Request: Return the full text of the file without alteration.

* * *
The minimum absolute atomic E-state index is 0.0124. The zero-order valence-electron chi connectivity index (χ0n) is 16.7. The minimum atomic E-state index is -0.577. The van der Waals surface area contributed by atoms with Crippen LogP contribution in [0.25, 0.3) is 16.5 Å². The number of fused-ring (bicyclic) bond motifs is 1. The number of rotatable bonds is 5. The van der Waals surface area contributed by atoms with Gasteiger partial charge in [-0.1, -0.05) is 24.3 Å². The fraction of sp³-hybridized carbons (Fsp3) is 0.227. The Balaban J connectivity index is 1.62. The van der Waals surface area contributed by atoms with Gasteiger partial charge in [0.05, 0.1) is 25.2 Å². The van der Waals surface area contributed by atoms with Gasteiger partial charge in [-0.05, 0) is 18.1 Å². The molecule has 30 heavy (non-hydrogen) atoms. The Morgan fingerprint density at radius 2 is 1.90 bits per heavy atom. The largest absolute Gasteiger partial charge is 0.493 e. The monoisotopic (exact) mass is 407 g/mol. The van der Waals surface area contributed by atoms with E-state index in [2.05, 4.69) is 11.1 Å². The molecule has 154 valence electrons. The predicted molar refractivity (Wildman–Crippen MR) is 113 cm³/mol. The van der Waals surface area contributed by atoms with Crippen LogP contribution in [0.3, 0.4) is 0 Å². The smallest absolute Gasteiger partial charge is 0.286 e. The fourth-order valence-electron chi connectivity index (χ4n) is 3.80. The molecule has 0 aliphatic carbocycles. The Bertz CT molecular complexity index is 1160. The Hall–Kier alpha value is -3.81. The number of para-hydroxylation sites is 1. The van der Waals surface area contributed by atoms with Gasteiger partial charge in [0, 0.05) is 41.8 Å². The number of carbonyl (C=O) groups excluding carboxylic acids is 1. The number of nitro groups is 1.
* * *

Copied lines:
The minimum absolute atomic E-state index is 0.0124. The zero-order valence-electron chi connectivity index (χ0n) is 16.7. The minimum atomic E-state index is -0.577. The van der Waals surface area contributed by atoms with Crippen LogP contribution in [0.25, 0.3) is 16.5 Å². The number of fused-ring (bicyclic) bond motifs is 1. The number of rotatable bonds is 5. The van der Waals surface area contributed by atoms with Gasteiger partial charge in [-0.1, -0.05) is 24.3 Å². The fraction of sp³-hybridized carbons (Fsp3) is 0.227. The Balaban J connectivity index is 1.62. The van der Waals surface area contributed by atoms with Gasteiger partial charge in [0.05, 0.1) is 25.2 Å². The van der Waals surface area contributed by atoms with Gasteiger partial charge in [-0.05, 0) is 18.1 Å². The molecule has 30 heavy (non-hydrogen) atoms. The Morgan fingerprint density at radius 2 is 1.90 bits per heavy atom. The largest absolute Gasteiger partial charge is 0.493 e. The monoisotopic (exact) mass is 407 g/mol. The van der Waals surface area contributed by atoms with E-state index in [2.05, 4.69) is 11.1 Å². The molecule has 154 valence electrons. The predicted molar refractivity (Wildman–Crippen MR) is 113 cm³/mol. The van der Waals surface area contributed by atoms with Crippen LogP contribution in [0.3, 0.4) is 0 Å². The smallest absolute Gasteiger partial charge is 0.286 e. The fourth-order valence-electron chi connectivity index (χ4n) is 3.80. The molecule has 0 aliphatic carbocycles. The Bertz CT molecular complexity index is 1160. The Hall–Kier alpha value is -3.81. The number of para-hydroxylation sites is 1. The van der Waals surface area contributed by atoms with Gasteiger partial charge in [0, 0.05) is 41.8 Å². The number of carbonyl (C=O) groups excluding carboxylic acids is 1. The number of nitro groups is 1.